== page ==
I am a Research Economist in the Monetary Policy Department at De Nederlandsche Bank.
I obtained my PhD at the European University Institute in Florence under the supervision of Evi Pappa and Leonardo Melosi. During my PhD, I visited the University of California at Berkeley and have been a PhD Trainee in the Monetary Policy Strategy Division at the European Central Bank.
My research interests include macroeconomics, monetary policy, applied macroeconometrics and inflation expectations. You can find my CV here.
Note: This is my personal webpage and the views expressed here do not necessarily reflect the official position of De Nederlandsche Bank or the Eurosystem.
PhD in Economics, 2022
European University Institute
Visiting PhD student, 2019
University of California, Berkeley
Master in Economics, 2015
Barcelona Graduate School of Economics
BSc in Economics, 2014
University of Mannheim
We provide evidence on how banks and non-bank financial intermediaries differ in their response to monetary policy. Our findings are based on a standard empirical macro model for the euro area, augmented with balance sheet data for banks and investment funds. The model is estimated via local projections, using high-frequency methods to identify different types of monetary policy shocks. Short-rate shocks lead to a significant balance sheet response of banks and investment funds, with a slightly swifter and more persistent reaction of banks. Long-rate shocks instead exert only short-lived effects on bank balance sheets, whereas investment fund balance sheets exhibit a stronger and more persistent response. The relative role of different types of financial intermediaries hence emerges as a relevant factor in shaping the transmission process for conventional and non-standard monetary policy measures.
We estimate a model of individual long-run inflation expectations when inflation follows a trend-cycle time series process with panel data from the U.S. Survey of Professional Forecasters. We use our model to study average long-run expectations when individual forecasters know the inflation process, observe inflation and receive common and idiosyncratic signals about long-run inflation. We find coordination of sentiments around the inflation target prevented expectations from becoming unanchored in the face of inflation running persistently below target in the 2010s. We apply our model to study the case of a U.S. central banker setting policy in December 2015 when inflation had been running below target for many years, and in December 2022 when it had been running very hot for a year and a half. We find that if the projections from the Fed’ December Summary of Economic Projections were realized they would be inconsistent with preventing long-run inflation expectations from become unanchored. This is so even with sentiments coordinated in a manner consistent with their historical behavior. In the most recent episode we find that the common signal is relatively imprecise and so it is even harder for sentiments about long-run inflation to be coordinated.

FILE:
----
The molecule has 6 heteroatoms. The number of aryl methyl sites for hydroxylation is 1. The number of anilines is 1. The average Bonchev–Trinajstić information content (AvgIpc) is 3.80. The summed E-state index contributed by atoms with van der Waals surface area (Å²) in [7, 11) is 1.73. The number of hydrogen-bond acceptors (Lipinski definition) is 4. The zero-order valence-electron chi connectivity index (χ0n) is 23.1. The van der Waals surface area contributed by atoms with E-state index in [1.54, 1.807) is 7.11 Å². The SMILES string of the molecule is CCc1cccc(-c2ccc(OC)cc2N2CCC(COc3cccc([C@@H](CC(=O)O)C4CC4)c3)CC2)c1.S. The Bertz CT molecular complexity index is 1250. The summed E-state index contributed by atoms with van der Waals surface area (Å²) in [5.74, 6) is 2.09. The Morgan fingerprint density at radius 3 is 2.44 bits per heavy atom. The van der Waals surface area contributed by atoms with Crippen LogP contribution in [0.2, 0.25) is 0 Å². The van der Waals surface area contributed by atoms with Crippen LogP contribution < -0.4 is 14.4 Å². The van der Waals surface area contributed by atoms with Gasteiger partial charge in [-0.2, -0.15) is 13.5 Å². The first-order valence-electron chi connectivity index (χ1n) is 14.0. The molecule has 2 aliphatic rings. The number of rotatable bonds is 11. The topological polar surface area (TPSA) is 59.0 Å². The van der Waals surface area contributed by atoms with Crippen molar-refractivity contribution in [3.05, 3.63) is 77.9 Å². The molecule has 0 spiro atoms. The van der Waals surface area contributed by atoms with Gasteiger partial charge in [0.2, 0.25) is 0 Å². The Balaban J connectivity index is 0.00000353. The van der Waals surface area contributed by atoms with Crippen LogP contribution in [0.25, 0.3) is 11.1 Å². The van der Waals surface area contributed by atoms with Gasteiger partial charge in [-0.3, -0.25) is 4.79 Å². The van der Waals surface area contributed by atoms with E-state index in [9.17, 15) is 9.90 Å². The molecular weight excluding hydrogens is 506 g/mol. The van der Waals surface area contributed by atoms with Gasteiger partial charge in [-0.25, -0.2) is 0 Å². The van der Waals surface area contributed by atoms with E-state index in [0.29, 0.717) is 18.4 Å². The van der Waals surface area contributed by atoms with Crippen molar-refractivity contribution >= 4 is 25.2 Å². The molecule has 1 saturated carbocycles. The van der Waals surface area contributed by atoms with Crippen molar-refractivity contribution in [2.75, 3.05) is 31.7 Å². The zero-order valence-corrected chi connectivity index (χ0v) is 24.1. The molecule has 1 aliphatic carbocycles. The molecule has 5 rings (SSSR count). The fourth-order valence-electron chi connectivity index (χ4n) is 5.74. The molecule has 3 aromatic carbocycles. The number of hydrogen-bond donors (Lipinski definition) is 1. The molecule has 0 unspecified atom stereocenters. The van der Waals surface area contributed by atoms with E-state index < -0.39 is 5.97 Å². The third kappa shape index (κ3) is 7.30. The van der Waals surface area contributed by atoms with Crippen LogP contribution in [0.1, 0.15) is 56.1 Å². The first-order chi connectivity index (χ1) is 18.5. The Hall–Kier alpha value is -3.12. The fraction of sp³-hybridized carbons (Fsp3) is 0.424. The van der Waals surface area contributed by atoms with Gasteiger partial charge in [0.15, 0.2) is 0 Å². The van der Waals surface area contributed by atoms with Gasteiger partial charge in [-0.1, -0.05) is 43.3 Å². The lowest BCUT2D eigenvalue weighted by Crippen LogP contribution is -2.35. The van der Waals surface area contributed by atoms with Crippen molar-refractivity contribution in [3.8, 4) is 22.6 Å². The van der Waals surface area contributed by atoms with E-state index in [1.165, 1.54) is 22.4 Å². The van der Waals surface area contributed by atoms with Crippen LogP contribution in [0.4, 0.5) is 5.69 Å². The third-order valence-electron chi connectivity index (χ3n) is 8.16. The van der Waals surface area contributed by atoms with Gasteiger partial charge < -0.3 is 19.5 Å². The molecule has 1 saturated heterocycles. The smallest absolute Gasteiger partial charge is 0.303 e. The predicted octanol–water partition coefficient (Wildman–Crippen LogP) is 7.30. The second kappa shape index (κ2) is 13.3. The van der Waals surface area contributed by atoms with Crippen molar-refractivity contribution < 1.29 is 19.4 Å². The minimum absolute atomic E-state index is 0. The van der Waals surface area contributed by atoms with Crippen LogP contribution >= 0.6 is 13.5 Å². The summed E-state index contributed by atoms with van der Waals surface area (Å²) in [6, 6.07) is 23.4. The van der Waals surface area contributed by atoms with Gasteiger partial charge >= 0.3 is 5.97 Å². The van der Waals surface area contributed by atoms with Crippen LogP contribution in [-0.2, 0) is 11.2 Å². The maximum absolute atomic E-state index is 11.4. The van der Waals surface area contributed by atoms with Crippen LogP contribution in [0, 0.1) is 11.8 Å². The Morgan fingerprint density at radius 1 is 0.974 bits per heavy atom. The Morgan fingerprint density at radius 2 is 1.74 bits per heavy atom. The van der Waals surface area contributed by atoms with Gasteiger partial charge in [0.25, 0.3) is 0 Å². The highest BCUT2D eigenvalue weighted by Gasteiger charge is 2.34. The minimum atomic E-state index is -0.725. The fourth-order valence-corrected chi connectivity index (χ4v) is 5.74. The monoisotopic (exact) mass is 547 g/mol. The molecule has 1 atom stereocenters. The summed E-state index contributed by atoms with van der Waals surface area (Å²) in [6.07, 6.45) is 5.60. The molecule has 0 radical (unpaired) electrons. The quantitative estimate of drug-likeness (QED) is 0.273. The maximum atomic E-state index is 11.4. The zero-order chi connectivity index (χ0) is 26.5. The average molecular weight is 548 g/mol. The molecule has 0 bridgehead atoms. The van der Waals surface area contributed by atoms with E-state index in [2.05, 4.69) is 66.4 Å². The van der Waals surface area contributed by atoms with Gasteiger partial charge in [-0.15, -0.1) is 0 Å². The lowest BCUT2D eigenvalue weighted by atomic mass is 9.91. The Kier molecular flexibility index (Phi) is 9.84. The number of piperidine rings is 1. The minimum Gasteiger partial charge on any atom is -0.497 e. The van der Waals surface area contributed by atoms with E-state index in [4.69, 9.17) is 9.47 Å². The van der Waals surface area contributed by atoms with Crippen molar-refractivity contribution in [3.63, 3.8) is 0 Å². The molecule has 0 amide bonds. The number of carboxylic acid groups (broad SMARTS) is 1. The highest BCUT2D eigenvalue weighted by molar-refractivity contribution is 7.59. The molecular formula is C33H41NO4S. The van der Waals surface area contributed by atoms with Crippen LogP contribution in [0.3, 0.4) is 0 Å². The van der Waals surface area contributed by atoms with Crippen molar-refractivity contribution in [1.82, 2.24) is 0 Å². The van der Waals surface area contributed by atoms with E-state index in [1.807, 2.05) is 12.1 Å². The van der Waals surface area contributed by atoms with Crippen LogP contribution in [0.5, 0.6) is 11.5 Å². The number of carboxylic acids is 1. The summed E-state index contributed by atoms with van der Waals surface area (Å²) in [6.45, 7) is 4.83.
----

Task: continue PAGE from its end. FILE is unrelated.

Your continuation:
This paper studies the effect of different types of monetary policy announcements on household inflation expectations based on micro data from a survey of German households. As unique feature, interviews of the survey were conducted both shortly before and after monetary policy events. This timing provides a natural experiment to identify the immediate effects of policy announcements on household inflation expectations. In contrast to most existing studies, the availability of the survey over a period of 15 years also allows me to exploit the time-series dimension to estimate how policy announcements affect household inflation expectations over the medium-term. I find that policy rate announcements lead to quick and significant adjustments in household inflation expectations with the effect peaking after half a year. Announcements about forward guidance and quantitative easing, on the other hand, have only small and delayed effects. My results suggest that monetary policy announcements can influence household expectations but further improvements in communication seem to be necessary to reach the general public more effectively. In particular, in an environment where policy rates are constrained by the effective lower bound, it may be very hard for central banks to influence household expectations.
We identify in a SVAR shocks that best explain future movements in different measures of underlying inflation over a five-year horizon and label them as news augmented shocks to underlying inflation. Independently of the measure used, such shocks raise the nominal rate and inflation persistently, while they induce mild and short-lived increases in economic activity. The extracted inflation shocks have differential distributional effects. They increase significantly and persistently the consumption of mortgagors and home owners. Differently from the traditional monetary policy disturbances, news augmented shocks to underlying inflation induce a positive wealth effect for mortgagors and home owners, driven by a reduction in the real mortgage payments and a persistent increase in real house prices that they induce.